Bell makes sure that I will never reach their 30gb cap by having so much down time that it's just not possible. Between that and the 1/2km of untwisted, unshielded, 60 year old phone lines between my house and their nearest switch I never have to worry about going over my cap.

  • by Anonymous Coward on Friday August 23, 2013 @09:02AM (#44653209)

    But the fastest one so far is called "NETGEAR", I'm not sure which apartment it belongs to either...

    • For a few years I tended to use "linksys" as my mobile data ISP, and from my apartment I can usually see 5-10 other wifi nodes, so if my DSL was down or my wifi router was hosed, I could borrow from a neighbor, and vice versa. But when 802.11g came out, and especially by the time 802.11n came out, most of the wifi modems started strongly encouraging users to set up authentication; I don't think I can connect to any of my neighbors' networks any more. (And I eventually had to get 802.11n because the signal

  • DSL, I live far enough out that I can't get faster than 1.5 megabit. But at least it's unlimited.

  • by wisnoskij (1206448) on Friday August 23, 2013 @01:32PM (#44657125) Homepage

    "4. Has a cap that is about right"

    I think we have some corporate shill infiltrators.

    • I have a cap, but I have never hit it. Since none of the other options were any good, I went with 4.
    • by sjwest (948274)

      I was on unlimited but for a free speed upgrade we got a cap as part of the 'deal'. It was cheaper than the slow 512k thing and i kept our ip config. I have usage records and very rarely do we go over what the cap was adjusted down to.

      Saved money, i can increase the limit but paying for wasted stuff appears pointless.

      I would recommend my isp, they are local, i don't have issues with them, and i have a choice of other isp's.

    • It is perfectly possible to have a reasonable cap. If you find that you use a reasonable amount of your bandwidth cap, but still have a good bit left over, that is just about right. It isn't more than you could ever use, but it is more than you do use under normal usage, with some space for unexpected overages.

    • by jamesh (87723)

      "4. Has a cap that is about right"

      I think we have some corporate shill infiltrators.

      That was my vote. I pay for a 50GB cap, which is the plan I selected because it is about right. I think i've hit the 50GB once in the school holidays when all 4 kids were downloading stuff, but that was within a few days of the end of the billing period anyway so I didn't worry about it.

      The only time I would vote for "too low" is if I needed more bandwidth but the higher cap was more expensive than I could afford, but if that was the case I'd go for an ISP that can give me Unlimited* Bandwidth at a low low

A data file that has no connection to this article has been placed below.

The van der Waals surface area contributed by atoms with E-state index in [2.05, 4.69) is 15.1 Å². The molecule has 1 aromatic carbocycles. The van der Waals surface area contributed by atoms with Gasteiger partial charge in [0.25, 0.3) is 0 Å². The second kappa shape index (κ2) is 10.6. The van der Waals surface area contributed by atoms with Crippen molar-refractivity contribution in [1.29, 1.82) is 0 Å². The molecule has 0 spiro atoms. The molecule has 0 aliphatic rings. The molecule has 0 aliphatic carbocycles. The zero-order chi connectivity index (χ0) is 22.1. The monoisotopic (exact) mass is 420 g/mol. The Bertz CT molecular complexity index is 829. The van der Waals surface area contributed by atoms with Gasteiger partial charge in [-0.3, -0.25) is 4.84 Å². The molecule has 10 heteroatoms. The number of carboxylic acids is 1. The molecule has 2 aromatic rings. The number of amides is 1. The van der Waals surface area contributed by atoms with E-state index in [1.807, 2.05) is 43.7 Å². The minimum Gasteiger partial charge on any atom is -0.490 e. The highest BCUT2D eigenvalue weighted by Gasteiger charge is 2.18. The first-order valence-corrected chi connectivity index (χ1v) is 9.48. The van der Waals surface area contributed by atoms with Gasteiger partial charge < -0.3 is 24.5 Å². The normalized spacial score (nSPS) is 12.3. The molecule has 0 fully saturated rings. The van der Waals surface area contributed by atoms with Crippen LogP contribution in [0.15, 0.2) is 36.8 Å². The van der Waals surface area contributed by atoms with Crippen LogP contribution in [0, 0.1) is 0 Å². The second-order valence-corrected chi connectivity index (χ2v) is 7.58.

• I don't really know what i'd do with that much bandwidth anyway... apart from maybe download movies and games that I hadn't paid for

        Or for streaming high-definition movies that you have paid for. Or for downloading Blu-ray-sized PS3 games from PlayStation Store.

        • by jamesh (87723)

          I don't really know what i'd do with that much bandwidth anyway... apart from maybe download movies and games that I hadn't paid for

          Or for streaming high-definition movies that you have paid for. Or for downloading Blu-ray-sized PS3 games from PlayStation Store.

          They don't count towards the monthly total.

          • Since when does traffic from Netflix, Amazon, or foreign counterparts not count toward the monthly total? Or are you referring to subscribing to cable TV in addition to Internet and then using video on demand through your cable box? And since when does traffic from the PlayStation Store not count toward the monthly total? Perhaps I've never heard of your ISP or its policies, or perhaps you live in the southern hemisphere (NZAU) and the ISP meters only international traffic. Please explain further.
            • Some ISPs have made deals with major services like Netflix where traffic to their servers is not counted against quota, in exchange for the service paying a shedload of cash.

              These types of deals are one reason for the concern over net neutrality, as they give a big advantage to established players with the benefits of good business relations, effectively making it impossible for newcomers to compete fairly.

  • SaskTel sells you tiered bandwidth over DSL. Period. No bullshit caps.

  • by Cimexus (1355033) on Friday August 23, 2013 @02:55PM (#44658027)